BizTalk 2009 Beta – Interview of Neal Walters and Yogi Veda
BizTalk 2009 Beta – Interview of Neal Walters and Yogi Veda
Yogi Veda and I took a look at BizTalk 2009 Beta installed on Windows 2008 and SQL 2008.
Properties in Visual Studio BizTalk Projects – BizTalk projects now are handled more like regular C# projects. This is where you specify the strong key file, the application name, etc…
Schemas and pipelines now have .cs code, as orchestrations have in BT2006:
When you look at map propertiies, you now see them in the properties window, instead of the pop-up box.
Windows 2008 and SQL 2008
Somewhat unrelated, the Windows 2008 Task Manger now allows you to start and stop services (such as BizTalk and SSO). But “Restart” not available.
SQL 2008 – when you right-click a table, you can no longer open the entire table, you can “Select Top 1000 rows” or “Edit the top 200 rows”:
Also check out our video discussion about BT2009 Beta:
BizTalk 2009 – Video Interview
This page shows the middle of two “butt-ugly” (and complex) BizTalk Maps.
BizTalk Mapper is a plug-in to Visual Studio that allows the BizTalk developer to map from one schema to another. ?It builds XSLT behind the scene, or the developer can do the entire map in XSLT or fragments of it in XSLT.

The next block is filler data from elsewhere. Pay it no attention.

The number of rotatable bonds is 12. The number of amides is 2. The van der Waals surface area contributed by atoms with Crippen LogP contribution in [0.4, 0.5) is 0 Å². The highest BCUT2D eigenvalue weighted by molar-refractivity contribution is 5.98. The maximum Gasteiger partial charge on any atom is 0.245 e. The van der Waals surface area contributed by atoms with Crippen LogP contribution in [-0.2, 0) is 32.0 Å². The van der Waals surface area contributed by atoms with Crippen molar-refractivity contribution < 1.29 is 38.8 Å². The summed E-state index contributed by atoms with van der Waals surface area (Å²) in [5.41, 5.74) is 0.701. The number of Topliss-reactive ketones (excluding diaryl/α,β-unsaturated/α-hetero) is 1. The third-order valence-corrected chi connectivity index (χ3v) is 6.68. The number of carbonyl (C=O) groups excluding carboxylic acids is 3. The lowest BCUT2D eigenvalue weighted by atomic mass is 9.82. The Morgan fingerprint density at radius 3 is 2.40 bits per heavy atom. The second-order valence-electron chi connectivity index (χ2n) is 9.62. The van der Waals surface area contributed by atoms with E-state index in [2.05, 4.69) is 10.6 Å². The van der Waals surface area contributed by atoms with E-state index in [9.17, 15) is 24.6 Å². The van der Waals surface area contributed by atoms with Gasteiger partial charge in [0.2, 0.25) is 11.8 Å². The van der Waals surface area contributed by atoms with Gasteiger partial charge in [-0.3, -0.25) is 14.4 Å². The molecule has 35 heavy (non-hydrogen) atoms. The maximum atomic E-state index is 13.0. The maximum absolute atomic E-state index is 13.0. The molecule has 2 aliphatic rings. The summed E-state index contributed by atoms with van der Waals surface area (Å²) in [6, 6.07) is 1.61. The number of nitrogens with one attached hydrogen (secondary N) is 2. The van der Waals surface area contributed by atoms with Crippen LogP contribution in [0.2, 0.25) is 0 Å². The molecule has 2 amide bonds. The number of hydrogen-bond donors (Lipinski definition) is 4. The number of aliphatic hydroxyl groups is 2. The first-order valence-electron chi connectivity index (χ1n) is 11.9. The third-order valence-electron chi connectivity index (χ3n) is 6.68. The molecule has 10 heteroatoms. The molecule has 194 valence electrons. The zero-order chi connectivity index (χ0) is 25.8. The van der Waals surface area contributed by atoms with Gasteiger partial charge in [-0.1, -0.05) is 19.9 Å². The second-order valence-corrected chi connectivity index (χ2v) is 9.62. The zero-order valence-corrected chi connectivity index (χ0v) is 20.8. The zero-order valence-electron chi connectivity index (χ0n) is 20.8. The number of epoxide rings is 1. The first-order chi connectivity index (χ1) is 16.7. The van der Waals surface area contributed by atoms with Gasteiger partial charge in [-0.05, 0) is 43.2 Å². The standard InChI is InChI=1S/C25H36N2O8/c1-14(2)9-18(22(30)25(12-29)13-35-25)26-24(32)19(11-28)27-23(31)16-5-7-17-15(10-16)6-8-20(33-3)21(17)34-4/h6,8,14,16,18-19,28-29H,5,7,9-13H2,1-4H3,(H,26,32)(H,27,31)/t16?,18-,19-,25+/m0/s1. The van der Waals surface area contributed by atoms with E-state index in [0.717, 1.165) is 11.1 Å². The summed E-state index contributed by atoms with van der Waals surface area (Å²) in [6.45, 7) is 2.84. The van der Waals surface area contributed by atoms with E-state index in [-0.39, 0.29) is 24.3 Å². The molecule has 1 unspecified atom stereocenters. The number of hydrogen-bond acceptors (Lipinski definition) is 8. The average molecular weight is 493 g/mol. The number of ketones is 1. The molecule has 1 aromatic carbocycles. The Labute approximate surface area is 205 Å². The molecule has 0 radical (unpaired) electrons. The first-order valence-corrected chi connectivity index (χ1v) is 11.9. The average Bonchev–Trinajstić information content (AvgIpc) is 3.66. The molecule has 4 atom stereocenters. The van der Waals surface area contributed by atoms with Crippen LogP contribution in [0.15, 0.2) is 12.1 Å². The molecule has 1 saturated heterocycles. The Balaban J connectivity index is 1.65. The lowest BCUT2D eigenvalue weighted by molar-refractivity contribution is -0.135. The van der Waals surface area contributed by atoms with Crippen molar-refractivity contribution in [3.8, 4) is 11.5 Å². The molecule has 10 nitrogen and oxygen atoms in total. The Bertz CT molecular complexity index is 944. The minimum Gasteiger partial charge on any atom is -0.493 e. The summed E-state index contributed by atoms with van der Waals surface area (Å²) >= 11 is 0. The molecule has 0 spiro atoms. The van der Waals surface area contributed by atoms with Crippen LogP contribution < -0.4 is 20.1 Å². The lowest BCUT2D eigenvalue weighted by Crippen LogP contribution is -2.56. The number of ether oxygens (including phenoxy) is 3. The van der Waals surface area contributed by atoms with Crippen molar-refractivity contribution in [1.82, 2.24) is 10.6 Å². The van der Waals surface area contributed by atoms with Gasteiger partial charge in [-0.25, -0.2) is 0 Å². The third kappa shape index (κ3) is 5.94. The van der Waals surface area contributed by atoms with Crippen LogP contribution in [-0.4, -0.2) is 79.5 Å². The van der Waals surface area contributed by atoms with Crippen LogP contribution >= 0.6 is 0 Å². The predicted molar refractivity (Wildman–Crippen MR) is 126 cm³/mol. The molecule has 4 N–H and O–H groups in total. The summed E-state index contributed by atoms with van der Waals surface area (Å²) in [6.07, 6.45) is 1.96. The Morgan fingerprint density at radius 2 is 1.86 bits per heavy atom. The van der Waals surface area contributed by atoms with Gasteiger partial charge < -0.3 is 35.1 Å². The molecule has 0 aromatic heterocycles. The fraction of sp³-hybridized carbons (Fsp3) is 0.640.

The developer places “Functoids” from the Toolbar onto the mapping grids (shown below), and connects them . ?See bottom of this blog for example functoids.
Some maps are super simple, but others are incredible complex. ?Documents such as EDI or Rosetta Net can contain as many as 1000 or 2000 elements in the schema that can be mapped. ?It can more complex when those elements are nested and looped (i.e. occur multiple times).
Here is an example of a simple map and part of the ToolBox with the functoids is shown on the left. ?This image also let’s you see the schema on the left (source) and the right (target). ?I couldn’t show the schema elements in the maps above because they were proprietary.
The categories of functoids are (each one has a different color code):
Here are some videos training that I did on BizTalk Maps (from “MrBizTalk” channel on YouTube.com).
Do you have some ugly maps. ?Send me your pictures to: firstname.lastname@example.org